How an Accident and an Abandoned Notion Transformed the U.S. Energy Outlook
It’s hard to imagine that just seven years ago the future of the U.S. oil and gas industry - oil production was in steep decline and natural gas discoveries were diminishing.
The United States had been running on fumes, and a growing dependence on foreign energy resources forced the country into some costly entanglements. It seemed that an energy vulnerable U.S. would be forced to depend on Russia and other energy rich nations for fuel.
But an accidental discovery and a tenacious George Mitchell, driven by his determination to save his company, changed everything.
Despite several failed attempts, the disbelief of their peers, and the shuttered shale drilling operations of some of their largest competitors, Mitchell and his team finally found success by drilling and "slick water" fracturing extremely dense shale – a move that would alter the course of history.
Today, record oil and natural gas production is revolutionizing the United States’ energy position and altering the geopolitical spectrum. The U.S. is now the fastest growing producer of oil and natural gas and is on pace to pass Russia as the world’s largest energy producer.
The United States now produces over 7.7 million barrels of oil per day - an increase of over 50 percent compared to 2006 figures, and the highest level of oil output the nation has achieved in nearly 25 years.
In just five years, fracking, horizontal drilling, and the advent ofbig data in oil and gas have reduced oil imports by 45 percent, added over $400 billion per year to the economy, and have attracted nearly $200 billion in direct foreign investment in the U.S.
Furthermore, for the first time since 1949, the U.S. is a net exporter of refined hydrocarbons, a net exporter of oil, and could even become a net exporter of natural gas.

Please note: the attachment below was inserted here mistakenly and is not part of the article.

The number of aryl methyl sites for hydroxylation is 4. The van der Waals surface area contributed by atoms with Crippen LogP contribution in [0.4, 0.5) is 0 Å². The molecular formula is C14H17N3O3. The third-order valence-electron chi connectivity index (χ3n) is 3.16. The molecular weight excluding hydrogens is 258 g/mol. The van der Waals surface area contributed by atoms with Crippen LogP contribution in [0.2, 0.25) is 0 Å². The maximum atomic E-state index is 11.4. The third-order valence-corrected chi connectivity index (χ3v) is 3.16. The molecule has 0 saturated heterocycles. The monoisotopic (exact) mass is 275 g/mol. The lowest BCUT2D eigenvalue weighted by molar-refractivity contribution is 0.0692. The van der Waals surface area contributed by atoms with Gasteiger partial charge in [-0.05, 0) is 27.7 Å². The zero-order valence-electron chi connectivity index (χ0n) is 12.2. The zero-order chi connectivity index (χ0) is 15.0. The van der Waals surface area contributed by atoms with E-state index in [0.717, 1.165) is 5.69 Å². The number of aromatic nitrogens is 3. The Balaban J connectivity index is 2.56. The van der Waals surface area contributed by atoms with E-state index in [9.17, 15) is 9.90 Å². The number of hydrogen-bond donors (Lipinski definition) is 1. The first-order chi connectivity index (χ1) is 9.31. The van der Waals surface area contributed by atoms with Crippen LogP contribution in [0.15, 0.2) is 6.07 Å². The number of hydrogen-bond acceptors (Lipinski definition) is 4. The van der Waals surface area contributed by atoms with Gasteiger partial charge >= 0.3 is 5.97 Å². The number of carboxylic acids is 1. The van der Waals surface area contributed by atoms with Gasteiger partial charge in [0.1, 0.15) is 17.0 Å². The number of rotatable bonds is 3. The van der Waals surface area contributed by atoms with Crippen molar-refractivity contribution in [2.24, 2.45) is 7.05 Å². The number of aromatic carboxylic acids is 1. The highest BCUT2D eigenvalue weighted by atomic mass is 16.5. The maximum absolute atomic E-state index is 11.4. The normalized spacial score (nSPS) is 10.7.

Fracking is now expected to account for nearly 75 percent of natural gas development in the future. Moreover, the six major tight oil and shale gas regions in the U.S. represented roughly 90 percent of domestic oil production growth, and almost all domestic natural gas production growth during 2011-2012.
George Mitchell would be proud. Fracking and shale production are creating a more energy secure United States, and are bringing prosperity to previously impoverished regions throughout the nation.
Impressive statistics and news headlines demonstrating the ripple effects of the shale oil and gas boom are inescapable. For instance, the U.S. shaved roughly $175 billion off the country’s trade deficit last year and the average annual U.S. household income increased by $1,200.
In addition to increasing the United States’ energy security and providing financial relief for American households, the abundant supply of low-cost energy is revitalizing the energy-intensive manufacturing sector, the steel industry, and has created a scarcity of chemical tankers due to a surge in U.S. chemical production.
Energy-related costs are a significant operational expense for these industries. In fact, the manufacturing industry is the largest energy consumer in the United States and uses roughly one-third of the nation’s energy.
These energy-intensive industries have a significant impact on many aspects of modern-day society. Because of this, the trickle down effects of the shale oil and gas boom are essential to the recovery of the U.S. economy, and are providing an array of economic benefits in an otherwise unpredictable climate.
More columns from this author
- How Higher Energy Taxes Threaten US Shale Boom & Economy
- Why Investors are Spending Big on the US Oil and Gas Boom
- Upward Income Mobility & Shale Production: A Causal Connection?